For 15 years, Djokovic has dedicated his career to being better than them – not just for one match or one tournament, but forever.
Now that his opponents are starting to fall out, Djokovic has begun to look for new motivation. He has already defeated one generation of future stars – Medvedev, Dominic Thiem, Stefanos Tsitsipas, Alexander Zverev, Andrei Rublev, Karen Khachanov – who have generally collapsed against him in Grand Slam events, losing half of his aura and his former dominance over them before his first forehand. Sharp angles across the field.
“In moments of pressure, he was playing very well, he wasn’t missing,” said Sener. “it is him.”
Now he has another Grand Slam title in his sights, and the 20-something players want to dethrone him before he finally gets knocked out of the game. He does not often speak of taking any particular pleasure from beating players whose legs have a much lower mileage than their legs, players who must knock out an opponent in the second half of his thirties. But he did just that, briefly, earlier in the week, after beating Rublev, the 25-year-old, with a solid quarter-final effort, losing in four sets.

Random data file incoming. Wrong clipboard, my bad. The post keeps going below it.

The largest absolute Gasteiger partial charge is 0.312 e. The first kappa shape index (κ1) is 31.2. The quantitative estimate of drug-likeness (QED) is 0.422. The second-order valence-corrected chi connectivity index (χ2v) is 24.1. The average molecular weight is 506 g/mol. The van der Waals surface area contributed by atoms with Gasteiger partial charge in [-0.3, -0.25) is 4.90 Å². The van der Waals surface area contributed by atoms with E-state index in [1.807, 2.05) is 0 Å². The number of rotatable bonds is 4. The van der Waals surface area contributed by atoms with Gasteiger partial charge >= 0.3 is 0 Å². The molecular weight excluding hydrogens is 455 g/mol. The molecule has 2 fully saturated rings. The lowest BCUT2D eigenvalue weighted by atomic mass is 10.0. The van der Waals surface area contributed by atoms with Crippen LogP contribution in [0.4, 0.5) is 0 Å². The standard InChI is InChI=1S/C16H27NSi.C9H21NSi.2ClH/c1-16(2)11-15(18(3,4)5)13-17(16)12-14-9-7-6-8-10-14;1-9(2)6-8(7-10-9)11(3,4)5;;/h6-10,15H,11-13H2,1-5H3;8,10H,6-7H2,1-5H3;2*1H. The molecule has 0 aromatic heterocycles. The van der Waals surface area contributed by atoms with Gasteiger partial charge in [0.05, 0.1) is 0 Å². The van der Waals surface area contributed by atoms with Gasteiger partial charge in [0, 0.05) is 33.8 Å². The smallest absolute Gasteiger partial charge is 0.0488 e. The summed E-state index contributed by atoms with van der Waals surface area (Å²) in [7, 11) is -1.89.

They want to win, but it hasn’t happened yet,” Djokovic said on court when it was over.
Now Carlos Alcaraz is coming in for the second time in five weeks. In the semi-finals of the French Open, an overexerted Alcaraz suffered from cramps almost all over his body.
Now, the 20-year-old Spanish superstar, the only player under the age of 27 to hold a Grand Slam title, is getting another chance against a more relaxed Djokovic, playing his ninth Wimbledon final. Alcaraz has only played 12 matches at Wimbledon in his life.
“He’s young, he’s hungry – I’m hungry too,” said Djokovic. “Let’s have a feast.”